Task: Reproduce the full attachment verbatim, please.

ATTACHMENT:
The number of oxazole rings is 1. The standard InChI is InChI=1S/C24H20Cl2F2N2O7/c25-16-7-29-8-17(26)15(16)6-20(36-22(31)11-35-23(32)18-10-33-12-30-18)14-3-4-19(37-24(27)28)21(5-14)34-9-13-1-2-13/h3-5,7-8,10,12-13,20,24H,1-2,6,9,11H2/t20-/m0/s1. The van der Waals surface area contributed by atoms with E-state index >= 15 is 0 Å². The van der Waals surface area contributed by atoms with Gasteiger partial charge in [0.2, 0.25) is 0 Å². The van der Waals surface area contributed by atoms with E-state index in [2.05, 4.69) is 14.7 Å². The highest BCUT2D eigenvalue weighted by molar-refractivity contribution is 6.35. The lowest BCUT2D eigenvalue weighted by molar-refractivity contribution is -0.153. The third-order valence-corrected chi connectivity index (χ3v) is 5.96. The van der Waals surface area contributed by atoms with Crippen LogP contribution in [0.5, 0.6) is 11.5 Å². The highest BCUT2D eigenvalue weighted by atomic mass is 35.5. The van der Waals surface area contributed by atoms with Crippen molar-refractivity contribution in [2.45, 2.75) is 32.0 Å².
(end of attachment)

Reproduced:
The number of oxazole rings is 1. The standard InChI is InChI=1S/C24H20Cl2F2N2O7/c25-16-7-29-8-17(26)15(16)6-20(36-22(31)11-35-23(32)18-10-33-12-30-18)14-3-4-19(37-24(27)28)21(5-14)34-9-13-1-2-13/h3-5,7-8,10,12-13,20,24H,1-2,6,9,11H2/t20-/m0/s1. The van der Waals surface area contributed by atoms with E-state index >= 15 is 0 Å². The van der Waals surface area contributed by atoms with Gasteiger partial charge in [0.2, 0.25) is 0 Å². The van der Waals surface area contributed by atoms with E-state index in [2.05, 4.69) is 14.7 Å². The highest BCUT2D eigenvalue weighted by molar-refractivity contribution is 6.35. The lowest BCUT2D eigenvalue weighted by molar-refractivity contribution is -0.153. The third-order valence-corrected chi connectivity index (χ3v) is 5.96. The van der Waals surface area contributed by atoms with Crippen LogP contribution in [0.5, 0.6) is 11.5 Å². The highest BCUT2D eigenvalue weighted by atomic mass is 35.5. The van der Waals surface area contributed by atoms with Crippen molar-refractivity contribution in [2.45, 2.75) is 32.0 Å².